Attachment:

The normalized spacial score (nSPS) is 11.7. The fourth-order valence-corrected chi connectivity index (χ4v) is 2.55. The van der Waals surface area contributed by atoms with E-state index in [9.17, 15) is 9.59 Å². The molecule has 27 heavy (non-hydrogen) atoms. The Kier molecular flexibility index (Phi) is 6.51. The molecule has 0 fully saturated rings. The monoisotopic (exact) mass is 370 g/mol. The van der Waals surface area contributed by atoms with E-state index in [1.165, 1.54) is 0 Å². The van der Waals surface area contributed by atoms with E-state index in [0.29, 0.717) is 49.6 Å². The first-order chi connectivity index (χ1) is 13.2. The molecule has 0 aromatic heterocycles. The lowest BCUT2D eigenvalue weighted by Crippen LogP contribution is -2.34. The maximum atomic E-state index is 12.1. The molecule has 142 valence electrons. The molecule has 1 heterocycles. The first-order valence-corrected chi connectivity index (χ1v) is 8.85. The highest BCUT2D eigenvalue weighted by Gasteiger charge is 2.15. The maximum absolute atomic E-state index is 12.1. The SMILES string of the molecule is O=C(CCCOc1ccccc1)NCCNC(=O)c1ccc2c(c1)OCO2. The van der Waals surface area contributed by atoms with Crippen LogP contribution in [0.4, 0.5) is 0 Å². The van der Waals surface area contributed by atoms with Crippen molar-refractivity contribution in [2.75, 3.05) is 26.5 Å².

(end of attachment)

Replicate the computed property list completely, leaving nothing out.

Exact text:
The normalized spacial score (nSPS) is 11.7. The fourth-order valence-corrected chi connectivity index (χ4v) is 2.55. The van der Waals surface area contributed by atoms with E-state index in [9.17, 15) is 9.59 Å². The molecule has 27 heavy (non-hydrogen) atoms. The Kier molecular flexibility index (Phi) is 6.51. The molecule has 0 fully saturated rings. The monoisotopic (exact) mass is 370 g/mol. The van der Waals surface area contributed by atoms with E-state index in [1.165, 1.54) is 0 Å². The van der Waals surface area contributed by atoms with E-state index in [0.29, 0.717) is 49.6 Å². The first-order chi connectivity index (χ1) is 13.2. The molecule has 0 aromatic heterocycles. The lowest BCUT2D eigenvalue weighted by Crippen LogP contribution is -2.34. The maximum atomic E-state index is 12.1. The molecule has 142 valence electrons. The molecule has 1 heterocycles. The first-order valence-corrected chi connectivity index (χ1v) is 8.85. The highest BCUT2D eigenvalue weighted by Gasteiger charge is 2.15. The maximum absolute atomic E-state index is 12.1. The SMILES string of the molecule is O=C(CCCOc1ccccc1)NCCNC(=O)c1ccc2c(c1)OCO2. The van der Waals surface area contributed by atoms with Crippen LogP contribution in [0.4, 0.5) is 0 Å². The van der Waals surface area contributed by atoms with Crippen molar-refractivity contribution in [2.75, 3.05) is 26.5 Å².